The Optimism Meter topped 59, a two-month high, on Jan. 19, as economists raised their 2010 GDP growth forecast to 2.7%. Developed by Bloomberg BusinessWeek using data from pollster YouGov, the Meter is a proprietary measure of sentiment and expectations, economic statistics, and market forecasts. It evaluates shifts in outlook among individuals, professional investors, and economists in the areas of U.S. economic growth, jobs, equity markets, and real estate.
ECONOMIC GROWTH: ECONOMISTS LIFT GDP FORECAST
HIGHLIGHT: Bloomberg’s survey of 57 economists estimates that U.S. gross domestic product will expand by 2.7% in 2010 and 2.9% in 2011. Only 37% of respondents said they think the economy is getting worse, down from 41% one month earlier.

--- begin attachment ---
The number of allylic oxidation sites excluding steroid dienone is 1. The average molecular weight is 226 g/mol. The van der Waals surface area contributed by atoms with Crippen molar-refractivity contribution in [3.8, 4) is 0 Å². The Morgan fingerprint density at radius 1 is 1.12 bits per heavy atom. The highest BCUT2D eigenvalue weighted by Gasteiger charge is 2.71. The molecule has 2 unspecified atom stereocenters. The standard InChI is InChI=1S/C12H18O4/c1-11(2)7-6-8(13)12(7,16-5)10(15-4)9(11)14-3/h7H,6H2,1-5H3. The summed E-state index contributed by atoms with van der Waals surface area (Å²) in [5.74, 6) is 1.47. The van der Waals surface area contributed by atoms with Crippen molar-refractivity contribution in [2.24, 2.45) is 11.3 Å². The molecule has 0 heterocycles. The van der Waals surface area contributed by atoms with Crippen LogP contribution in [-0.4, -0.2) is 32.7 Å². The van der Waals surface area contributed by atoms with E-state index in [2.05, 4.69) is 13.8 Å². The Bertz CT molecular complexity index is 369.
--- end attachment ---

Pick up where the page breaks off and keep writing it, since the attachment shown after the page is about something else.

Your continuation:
JOBS: NOT SO GLOOMY
HIGHLIGHT: Forty-two percent of individuals say that if they lost their job, it would be very hard to find a new one that paid as much. That’s down from 50% one week earlier. Economists predict that unemployment will average 9% in 2011, down from an average 10% in 2010.
EQUITY MARKETS: A LOT LESS VOLATILE
HIGHLIGHT: The Standard & Poor’s 500-stock index is about a third less volatile than it was one year ago. Thirty percent of individuals expect the stock market to rise over the next 12 months.
REAL ESTATE: ANYBODY’S GUESS?
HIGHLIGHT: Sixty percent of YouGov survey respondents said that they believed their homes wouldn’t lose value over the next year. One-fourth think real estate has yet to hit a bottom.